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Vice Chancellor

On behalf of the Indira Gandhi Technological and Medical Sciences University, Ziro, Arunachal Pradesh, we are pleased to welcome all those interested in joining this University for acquiring knowledge and skills for vocationalising their careers

As the human race has ventured to enter the third millennium, conversations and news reports are peppered with references to our fragile and endangered planet. The earth is five billion years old, and over the eons it has endured bombardment by meteors, abrupt shifts in its magnetic fields, dramatic realignment of its land masses, and the advance and retreat of massive ice mountains that reshaped its surface. Life, too, has proved resilient: In the more than three and a half billion years first forms of life emerged, biological species have come and gone, but life has persisted without interruption. In fact, no matter what we humans do, it is unlikely that we could suppress the powerful and chemical forces that drive the earth system.

Although we cannot completely disrupt the earth system, we do affect it significantly as we use energy and emit pollutants in our quest to provide food, shelter, and a host of other products for the world’s growing population. We release chemicals that gnaw holes in the ozone shield that protects us from harmful ultraviolet radiation, and we burn fuels that emit heat – trapping gases that build up in the atmosphere. Our expanding numbers overtax the agricultural potential of the land. Tropical forests that are home for millions of biological species are cleared for agriculture, grazing, and logging. Raw materials are drawn from the earth to stoke the engines of the growing world economy, and we treat the atmosphere, land, and waters as receptacles for the wastes generated as we consume energy and goods in our everyday lives. Scientific evidence and theory indicate that as a result of such activities, the global environment is undergoing profound changes. In essence, we are conducting an uncontrolled experiment with the planet to the extent that we have come to a point of no return and we may face the disaster any time.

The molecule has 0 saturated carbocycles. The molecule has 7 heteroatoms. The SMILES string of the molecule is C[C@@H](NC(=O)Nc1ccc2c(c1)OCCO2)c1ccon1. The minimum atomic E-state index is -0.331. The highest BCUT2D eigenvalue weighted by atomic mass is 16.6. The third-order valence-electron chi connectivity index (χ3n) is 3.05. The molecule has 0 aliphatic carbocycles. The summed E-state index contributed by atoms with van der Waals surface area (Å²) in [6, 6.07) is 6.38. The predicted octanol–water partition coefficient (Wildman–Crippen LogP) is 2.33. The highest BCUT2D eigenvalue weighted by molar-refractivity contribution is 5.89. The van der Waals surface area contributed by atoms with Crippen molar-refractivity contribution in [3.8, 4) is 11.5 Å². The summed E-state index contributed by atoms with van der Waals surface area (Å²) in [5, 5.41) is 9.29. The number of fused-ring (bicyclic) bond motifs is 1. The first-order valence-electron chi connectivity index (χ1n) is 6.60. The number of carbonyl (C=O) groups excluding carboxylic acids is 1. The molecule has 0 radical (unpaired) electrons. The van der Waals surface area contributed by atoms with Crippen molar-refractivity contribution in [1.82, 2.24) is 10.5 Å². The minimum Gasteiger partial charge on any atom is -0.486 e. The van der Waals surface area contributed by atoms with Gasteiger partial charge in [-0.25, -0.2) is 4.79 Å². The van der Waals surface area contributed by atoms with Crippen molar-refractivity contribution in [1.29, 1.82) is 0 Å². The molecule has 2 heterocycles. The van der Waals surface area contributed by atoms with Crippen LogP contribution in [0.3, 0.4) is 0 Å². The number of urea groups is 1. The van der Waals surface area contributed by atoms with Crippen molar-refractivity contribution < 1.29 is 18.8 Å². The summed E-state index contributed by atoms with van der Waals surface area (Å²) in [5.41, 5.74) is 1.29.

All of us are aware that India’s Higher Education System is the third largest in the world, next to the United States of America and China. As of 2019, our country has 1000+ University level Institution including all the Central, State, Deemed and Private Universities besides the Institutions of national importance.

Indian Higher Education is in need of radical reforms. A focus on enforcing higher standards of transparency, strengthening the vocational and doctoral education pipeline, and professionalization of educational sector through stronger institutional responsibility would help in reprioritizing efforts and working around complexities. The rise of information technology and vocational education sector in India has boxed the students into linear path without giving them a chance to explore and discover their passions. Concerted and collaborative efforts are needed in broadening student choices through liberal education.

Our country is believed to have had a functioning of higher and tertiary education as early as 1000 BC. Unlike our present day universities, these ancient learning centres where primarily concerned with dispersing Vedic education. The modern Indian educational system finds its roots in colonial legacy. While our university has collaborated with many like minded institutions, however, we try to maintain our independence and autonomy. We are overwhelmed to note that the students are finding a very friendly and homely environment at our university.